Garnet Joseph Wolseley (18331913), C-in-C Ireland, 18905; C-in-C British Army, 18959. He conducted the Nile Campaign between 1884 and 1885 for the relief of Gen Gordon and was subsequently created a Viscount. A contemporary newspaper proclaimed that Lord Wolseley will by virtue of sheer distinction, rank with Wellington and Von Moltke as one of the greatest military products of the Nineteenth Century. In 1867 he married Louisa (18431920), daughter of A Erskine. They had one daughter, the Hon Frances Garnet Wolseley. Viscount Wolseley published The Soldiers Pocket-Book for Field Service (1869), Life of the Duke of Marlborough (1894), Decline and Fall of Napoleon (1895) and The Story of a Soldiers Life (1903). Lord Wolseley had one of the finest collections of Staffordshire ware in the country, which he displayed in his apartment at Hampton Court. By permission of George V and with approval from various authorities, Lady Wolseley transformed the apartment into a memorial for her husband after his death. In the front hall she installed a marble floor with the arms of the Field Marshal inserted into the marble, including dates commemorating his residence in the palace. In an upstairs room she replaced a ceiling with ornate plaster, of high relief, depicting his cipher and coronet, crossed batons and oak wreath. Another ceiling was decorated with a simpler Tudor rose ornamentation and cipher that was intended to commemorate her own residence in the apartment. Downstairs, a little turret room was richly decorated as an oratory and still survives. The walls bear Wolseleys Order of Merit as well as the stars of his many orders, with allusions to the campaigns in which he participated and the dignities and commands he held. A quotation from Tennysons Queen Mary was also incorporated. According to The Times newspaper, the oratory was designed by Mr Davenport, and executed by Mr Powell. Shortly before her death, Lady Wolseley donated many of her husbands possessions to the Museum of London. The Times concluded that it is one of many fine tributes to the memory of a great Englishman which England owes to the direction of his wife. After the First World War, Lady Wolseley acquired the entire crop of grapes from the Hampton Court vine, selling them with Queen Marys permission for 2 shillings a pound, and presenting them to Military Hospitals.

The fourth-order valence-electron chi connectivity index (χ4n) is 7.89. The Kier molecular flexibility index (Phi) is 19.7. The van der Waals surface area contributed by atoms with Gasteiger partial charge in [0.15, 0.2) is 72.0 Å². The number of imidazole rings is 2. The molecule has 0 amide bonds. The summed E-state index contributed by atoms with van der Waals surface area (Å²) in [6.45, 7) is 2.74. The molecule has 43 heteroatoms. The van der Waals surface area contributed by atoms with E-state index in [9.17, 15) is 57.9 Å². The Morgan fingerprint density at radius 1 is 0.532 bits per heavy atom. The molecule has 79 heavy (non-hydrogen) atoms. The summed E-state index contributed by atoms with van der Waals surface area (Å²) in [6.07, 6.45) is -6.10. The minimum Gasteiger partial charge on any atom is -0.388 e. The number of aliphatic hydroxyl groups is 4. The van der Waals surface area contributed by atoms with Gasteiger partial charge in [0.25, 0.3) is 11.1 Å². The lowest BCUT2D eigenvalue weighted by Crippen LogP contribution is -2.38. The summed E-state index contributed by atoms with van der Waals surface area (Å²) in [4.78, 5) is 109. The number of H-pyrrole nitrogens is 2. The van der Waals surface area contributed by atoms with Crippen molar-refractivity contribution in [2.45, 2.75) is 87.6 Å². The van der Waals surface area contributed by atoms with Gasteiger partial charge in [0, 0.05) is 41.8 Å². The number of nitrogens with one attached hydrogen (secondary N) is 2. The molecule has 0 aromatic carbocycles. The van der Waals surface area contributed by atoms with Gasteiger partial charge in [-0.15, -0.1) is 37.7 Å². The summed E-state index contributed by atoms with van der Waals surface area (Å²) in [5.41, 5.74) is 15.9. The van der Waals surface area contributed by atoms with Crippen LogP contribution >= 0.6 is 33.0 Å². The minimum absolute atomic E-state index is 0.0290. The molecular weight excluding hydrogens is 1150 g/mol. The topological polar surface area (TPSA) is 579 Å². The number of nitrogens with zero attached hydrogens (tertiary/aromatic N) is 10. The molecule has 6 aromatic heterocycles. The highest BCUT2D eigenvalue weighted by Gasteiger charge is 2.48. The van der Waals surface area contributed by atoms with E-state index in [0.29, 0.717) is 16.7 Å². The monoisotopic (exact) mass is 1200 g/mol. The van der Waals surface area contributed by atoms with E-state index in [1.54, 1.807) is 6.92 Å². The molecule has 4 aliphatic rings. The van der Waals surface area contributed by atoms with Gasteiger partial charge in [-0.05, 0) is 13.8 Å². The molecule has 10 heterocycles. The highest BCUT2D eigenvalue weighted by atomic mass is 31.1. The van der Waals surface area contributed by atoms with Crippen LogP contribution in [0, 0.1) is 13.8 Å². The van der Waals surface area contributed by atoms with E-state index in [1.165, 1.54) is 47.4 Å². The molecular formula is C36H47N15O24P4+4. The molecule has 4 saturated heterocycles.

LADY MAUDE: occupancy 1920

Cecil (d 1942), daughter of Col the Rt Hon Thomas E Taylor, DL, of Ardgillan Castle, Co Dublin; widow of Lt-Gen Sir Frederick Stanley Maude (d 1917), KCB, CMG, DSO, Coldstream Guards, who died whilst commanding the Forces in Mesopotamia. He served in Egypt, 1884, South Africa, 1900; Military Secretary to Lord Minto; Gov-Gen Canada, 1901; First World War, 1914, France, Dardanelles, Egypt, Mesopotamia. Lady Maude was in her 50s when she moved into the palace. She had live-in domestic staff, including Margaret Pearson (ne Clark), who worked for her between 1936 and 1940 as a housemaid. In 1937, the household also included Mrs Crowtham, cook, Annie, house parlourmaid, and a butler who remained with Lady Maude until her death. Her daughter, Margaret, compiled the Hampton Court Palace List of Occupants of Private Apartments 18911931, which had been started by another resident, Ernest Law (see the Pavilions). Her grandson, Michael Maude, was later married to the great-granddaughter of Sir George Maude, Queen Victorias Equerry, who lived in nearby Stud House; see entries for the Stud House and the Royal Mews.